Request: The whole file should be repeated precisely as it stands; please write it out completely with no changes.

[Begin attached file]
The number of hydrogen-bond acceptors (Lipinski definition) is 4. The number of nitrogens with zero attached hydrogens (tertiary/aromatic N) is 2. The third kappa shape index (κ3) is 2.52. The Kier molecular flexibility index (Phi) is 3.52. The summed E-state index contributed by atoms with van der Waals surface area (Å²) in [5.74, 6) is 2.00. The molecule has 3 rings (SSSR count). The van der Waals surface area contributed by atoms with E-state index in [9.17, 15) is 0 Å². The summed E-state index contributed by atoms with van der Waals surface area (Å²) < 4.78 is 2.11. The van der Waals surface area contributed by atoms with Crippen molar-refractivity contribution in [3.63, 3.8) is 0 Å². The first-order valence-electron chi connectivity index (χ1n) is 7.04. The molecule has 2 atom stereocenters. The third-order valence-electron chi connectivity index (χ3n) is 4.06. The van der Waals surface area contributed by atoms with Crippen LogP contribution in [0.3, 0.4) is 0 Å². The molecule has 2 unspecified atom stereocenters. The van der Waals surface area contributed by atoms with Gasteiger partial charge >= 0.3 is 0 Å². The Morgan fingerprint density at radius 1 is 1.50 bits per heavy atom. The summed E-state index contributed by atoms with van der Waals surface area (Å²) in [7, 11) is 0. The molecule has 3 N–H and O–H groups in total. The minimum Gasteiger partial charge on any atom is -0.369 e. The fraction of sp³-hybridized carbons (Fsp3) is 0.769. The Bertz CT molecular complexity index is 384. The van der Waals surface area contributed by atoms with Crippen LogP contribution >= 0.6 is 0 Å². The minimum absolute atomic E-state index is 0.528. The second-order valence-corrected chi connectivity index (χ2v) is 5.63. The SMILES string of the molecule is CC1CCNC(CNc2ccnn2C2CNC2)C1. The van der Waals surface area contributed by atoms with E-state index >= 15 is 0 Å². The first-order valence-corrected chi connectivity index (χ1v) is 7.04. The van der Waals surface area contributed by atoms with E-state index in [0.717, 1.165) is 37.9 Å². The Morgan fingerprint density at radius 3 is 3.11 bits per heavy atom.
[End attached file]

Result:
The number of hydrogen-bond acceptors (Lipinski definition) is 4. The number of nitrogens with zero attached hydrogens (tertiary/aromatic N) is 2. The third kappa shape index (κ3) is 2.52. The Kier molecular flexibility index (Phi) is 3.52. The summed E-state index contributed by atoms with van der Waals surface area (Å²) in [5.74, 6) is 2.00. The molecule has 3 rings (SSSR count). The van der Waals surface area contributed by atoms with E-state index in [9.17, 15) is 0 Å². The summed E-state index contributed by atoms with van der Waals surface area (Å²) < 4.78 is 2.11. The van der Waals surface area contributed by atoms with Crippen molar-refractivity contribution in [3.63, 3.8) is 0 Å². The first-order valence-electron chi connectivity index (χ1n) is 7.04. The molecule has 2 atom stereocenters. The third-order valence-electron chi connectivity index (χ3n) is 4.06. The van der Waals surface area contributed by atoms with Crippen LogP contribution in [0.3, 0.4) is 0 Å². The molecule has 2 unspecified atom stereocenters. The van der Waals surface area contributed by atoms with Gasteiger partial charge >= 0.3 is 0 Å². The Morgan fingerprint density at radius 1 is 1.50 bits per heavy atom. The summed E-state index contributed by atoms with van der Waals surface area (Å²) in [7, 11) is 0. The molecule has 3 N–H and O–H groups in total. The minimum Gasteiger partial charge on any atom is -0.369 e. The fraction of sp³-hybridized carbons (Fsp3) is 0.769. The Bertz CT molecular complexity index is 384. The van der Waals surface area contributed by atoms with Crippen LogP contribution >= 0.6 is 0 Å². The minimum absolute atomic E-state index is 0.528. The second-order valence-corrected chi connectivity index (χ2v) is 5.63. The SMILES string of the molecule is CC1CCNC(CNc2ccnn2C2CNC2)C1. The van der Waals surface area contributed by atoms with E-state index >= 15 is 0 Å². The first-order valence-corrected chi connectivity index (χ1v) is 7.04. The van der Waals surface area contributed by atoms with E-state index in [0.717, 1.165) is 37.9 Å². The Morgan fingerprint density at radius 3 is 3.11 bits per heavy atom.